Spontaneous activity in neurons can occur through a host of mechanisms. Basically, a depolarization beyond a certain thresholds sets the neuron off to fire. In case of the disinhbited DCN neurons, the input from the OHCs is taken away. OHC input to the DCN is inhibitory,m as it is believed OHCs activate inhibitory interneurons. The exact mechanism is unknown, but a central inhibitory neurotransmitter is GABA. GABA can activate GABA-A receptors, that open up a Cl- channel, which in turn leads to Cl- influx into DCN neurons and hyperpolarization. When this input is taken away, you can imagine that DCN neurons depolarize and when this depolarization reaches threshold, the DCN neuron may increase firing Kaltenbach et al. J Neurophys 2002;88:699-714. Hence, as you question whether, in the absence of neurotransmitters, cells can fire action potentials, I say: **yes*. In fact, many neurons have spontaneous spiking activity, often with very regular frequency. These oscillating behaviors are often mediated by cation channels that gradually depolarize the cell up until its spiking threshold.

(3) Crosstalk theory
Nerve compression (e.g., due to a tumor) may cause artificial synapses to be formed between nerve fibers of the cochlear and vestibular nerve (crosstalk). The breakdown of the myelin insulation of the nerve fibers may further enhance coupling. Hence, spontaneous activity in the auditory nerve may be generated through vestibular activity.

Central mechanisms

Some patients may still perceive tinnitus after the auditory nerve is transected. Hence, tinnitus in this subgroup must be caused by mechanisms located more centrally from the auditory nerve.

(4) Auditory plasticity theory
Damage to the cochlea enhances neural activity in the central auditory pathway, specifically in the temporal lobe in the auditory association cortex and inferior colliculus. This theory was touched upon further above in the first paragraph. Basically, when neural tissue is deafferented, it tends to look for new input or even generate activity de novo.

(5) Somatosensory system
The activity of the DCN is also influenced by stimulation of nonauditory structures and the somatosensory system has been implicated in development of tinnitus. Somatic tinnitus can develop as somtaosensory input may disinhibit the DCN.

(6) Limbic and autonomic nervous systems
The aforementioned theories cannot explain why some people suffer from tinnitus while others do not. More than 80% of those perceiving tinnitus for the first time do not associate the sound with any negative meaning and experience spontaneous habituation. However, if the first perception of tinnitus induces high levels of annoyance or anxiety by association with unpleasant stimuli or with periods of stress and anxiety, tinnitus might develop into a problem.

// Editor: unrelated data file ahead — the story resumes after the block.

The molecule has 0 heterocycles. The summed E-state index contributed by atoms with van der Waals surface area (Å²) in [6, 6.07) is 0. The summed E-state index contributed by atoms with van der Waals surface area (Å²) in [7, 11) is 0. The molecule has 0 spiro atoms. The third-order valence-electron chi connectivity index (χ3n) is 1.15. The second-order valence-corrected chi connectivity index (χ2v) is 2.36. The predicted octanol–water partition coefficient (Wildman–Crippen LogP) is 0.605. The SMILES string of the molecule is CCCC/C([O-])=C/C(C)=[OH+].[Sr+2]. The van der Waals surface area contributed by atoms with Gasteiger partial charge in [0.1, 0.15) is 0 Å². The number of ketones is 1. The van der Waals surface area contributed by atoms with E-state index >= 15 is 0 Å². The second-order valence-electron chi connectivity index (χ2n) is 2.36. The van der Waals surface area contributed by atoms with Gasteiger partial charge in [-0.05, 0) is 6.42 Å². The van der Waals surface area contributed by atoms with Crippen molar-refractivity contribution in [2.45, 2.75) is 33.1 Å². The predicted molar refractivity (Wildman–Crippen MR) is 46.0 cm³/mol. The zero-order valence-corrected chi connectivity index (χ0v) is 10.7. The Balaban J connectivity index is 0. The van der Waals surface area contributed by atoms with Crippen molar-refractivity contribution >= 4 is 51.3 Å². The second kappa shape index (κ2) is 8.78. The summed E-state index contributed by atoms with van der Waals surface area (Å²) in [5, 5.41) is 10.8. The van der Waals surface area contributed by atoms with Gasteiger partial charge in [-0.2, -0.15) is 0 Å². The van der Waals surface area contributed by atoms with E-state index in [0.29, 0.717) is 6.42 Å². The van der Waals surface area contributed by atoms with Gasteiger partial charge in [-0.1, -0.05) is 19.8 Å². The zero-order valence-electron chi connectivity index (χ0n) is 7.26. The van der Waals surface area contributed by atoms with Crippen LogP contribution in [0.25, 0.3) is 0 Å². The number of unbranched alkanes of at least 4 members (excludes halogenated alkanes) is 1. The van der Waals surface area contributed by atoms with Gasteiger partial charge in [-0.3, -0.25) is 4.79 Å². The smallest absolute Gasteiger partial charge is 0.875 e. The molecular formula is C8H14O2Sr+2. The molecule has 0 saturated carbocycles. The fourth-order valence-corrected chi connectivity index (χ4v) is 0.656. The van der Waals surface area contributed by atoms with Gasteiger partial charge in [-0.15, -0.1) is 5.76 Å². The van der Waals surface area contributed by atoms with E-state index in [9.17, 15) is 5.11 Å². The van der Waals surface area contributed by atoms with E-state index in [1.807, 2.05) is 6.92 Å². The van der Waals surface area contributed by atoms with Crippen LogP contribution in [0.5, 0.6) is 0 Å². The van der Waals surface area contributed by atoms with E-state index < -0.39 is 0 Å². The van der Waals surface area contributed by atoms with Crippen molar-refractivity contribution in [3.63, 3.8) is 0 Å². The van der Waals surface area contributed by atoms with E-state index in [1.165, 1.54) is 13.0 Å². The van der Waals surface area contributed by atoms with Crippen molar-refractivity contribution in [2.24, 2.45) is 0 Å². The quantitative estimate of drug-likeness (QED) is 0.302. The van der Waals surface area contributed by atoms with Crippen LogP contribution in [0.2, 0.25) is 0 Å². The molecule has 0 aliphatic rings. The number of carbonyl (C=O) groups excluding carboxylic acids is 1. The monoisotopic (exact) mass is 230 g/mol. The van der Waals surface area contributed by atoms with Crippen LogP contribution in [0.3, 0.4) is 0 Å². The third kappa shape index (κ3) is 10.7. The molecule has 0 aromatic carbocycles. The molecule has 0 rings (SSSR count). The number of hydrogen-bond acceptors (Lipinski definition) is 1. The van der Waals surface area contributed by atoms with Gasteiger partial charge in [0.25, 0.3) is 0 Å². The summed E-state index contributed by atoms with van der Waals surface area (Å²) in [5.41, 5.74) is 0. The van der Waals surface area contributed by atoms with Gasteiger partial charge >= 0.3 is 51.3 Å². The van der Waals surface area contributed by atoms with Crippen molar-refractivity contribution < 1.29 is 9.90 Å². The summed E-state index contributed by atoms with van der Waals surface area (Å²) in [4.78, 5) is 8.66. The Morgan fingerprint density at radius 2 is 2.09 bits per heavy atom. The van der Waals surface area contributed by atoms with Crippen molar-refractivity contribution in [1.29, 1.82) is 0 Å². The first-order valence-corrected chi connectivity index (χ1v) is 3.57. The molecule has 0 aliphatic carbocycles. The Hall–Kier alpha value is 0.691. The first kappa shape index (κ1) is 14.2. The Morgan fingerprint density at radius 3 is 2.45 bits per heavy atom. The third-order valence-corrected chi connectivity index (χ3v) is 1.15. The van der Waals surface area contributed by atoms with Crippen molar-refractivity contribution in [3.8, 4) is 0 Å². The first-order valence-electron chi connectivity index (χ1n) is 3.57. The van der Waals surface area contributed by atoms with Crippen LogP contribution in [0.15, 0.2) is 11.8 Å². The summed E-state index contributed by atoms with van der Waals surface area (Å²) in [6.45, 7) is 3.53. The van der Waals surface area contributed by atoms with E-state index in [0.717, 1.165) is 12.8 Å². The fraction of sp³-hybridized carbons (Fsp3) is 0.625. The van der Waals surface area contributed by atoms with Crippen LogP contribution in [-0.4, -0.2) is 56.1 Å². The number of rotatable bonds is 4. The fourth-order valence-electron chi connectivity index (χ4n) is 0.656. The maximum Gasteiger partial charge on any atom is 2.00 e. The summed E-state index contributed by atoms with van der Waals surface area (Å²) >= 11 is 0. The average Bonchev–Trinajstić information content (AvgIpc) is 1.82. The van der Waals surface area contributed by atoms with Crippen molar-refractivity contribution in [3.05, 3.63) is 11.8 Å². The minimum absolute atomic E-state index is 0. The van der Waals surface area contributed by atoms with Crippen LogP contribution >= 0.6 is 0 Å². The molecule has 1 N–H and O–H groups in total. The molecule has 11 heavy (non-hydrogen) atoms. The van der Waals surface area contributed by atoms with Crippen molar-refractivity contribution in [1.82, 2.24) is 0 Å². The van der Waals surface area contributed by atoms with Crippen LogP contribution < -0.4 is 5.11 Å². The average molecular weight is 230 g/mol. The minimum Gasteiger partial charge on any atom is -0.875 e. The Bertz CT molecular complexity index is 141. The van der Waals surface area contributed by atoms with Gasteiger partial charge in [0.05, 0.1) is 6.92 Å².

- Bhatia et al. Delhi Psych J 2012;15:423-4
- Han et al. J Clin Neurol 2009;5:11-9
- Kaltenbach et al. J Neurophys 2002;88:699-714
- Luxon, BMJ 1993; 306:1490-1

Further reading
- Action potentials in the absence of neurotransmitters: how-does-optogenetics-work

  • 1
    $\begingroup$ Thank you for your reply! I was just wondering: in the discordant theory section, you said that 'cells in the dorsal cochlear nuclei (DCNs) show increased spontaneous activity due to the fact that IHC input is relatively normal, but OHCs input is decreased due to damage to the OHCs' Do you have a link explaining how this spontaneous activity occurs? I just don't get how there can be an action potential firing in a neurone without some kind of initial stimulus... Thank you! $\endgroup$
    – Meep
    Mar 8, 2015 at 13:28
  • 1
    $\begingroup$ @21joanna12 - the Han article is open source and that one cites the relevant articles. Basically it is disinhibition playing a role. Also note that many, many neurons in the auditory system display spontaneous spiking activity. $\endgroup$
    – AliceD
    Mar 8, 2015 at 13:51
  • 1
    $\begingroup$ I have read the Han article and looked up spontaneous activity of neurones and disinhibition, but I still cannot find an answer to my question. I simply do not get how an action potential can fire along a neurone without the initial depolarisation to reach the threshold voltage initiated by the neurotrannsmitter... $\endgroup$
    – Meep
    Mar 8, 2015 at 14:24
  • 1
    $\begingroup$ There are neurons that fire by themselves. For example neurons in the RAS (reticular activating system) fire spontaneously by themselves and are responsible for arousal (alert non sleepy state). $\endgroup$
    – One Face
    Mar 9, 2015 at 11:43
  • 1
    $\begingroup$ @OneFace - Absolutely - many do. A background firing rate basically doubles dynamic range - it can also go down then. See my first comment here lol $\endgroup$
    – AliceD
    Mar 9, 2015 at 11:45

You must log in to answer this question.

Not the answer you're looking for? Browse other questions tagged .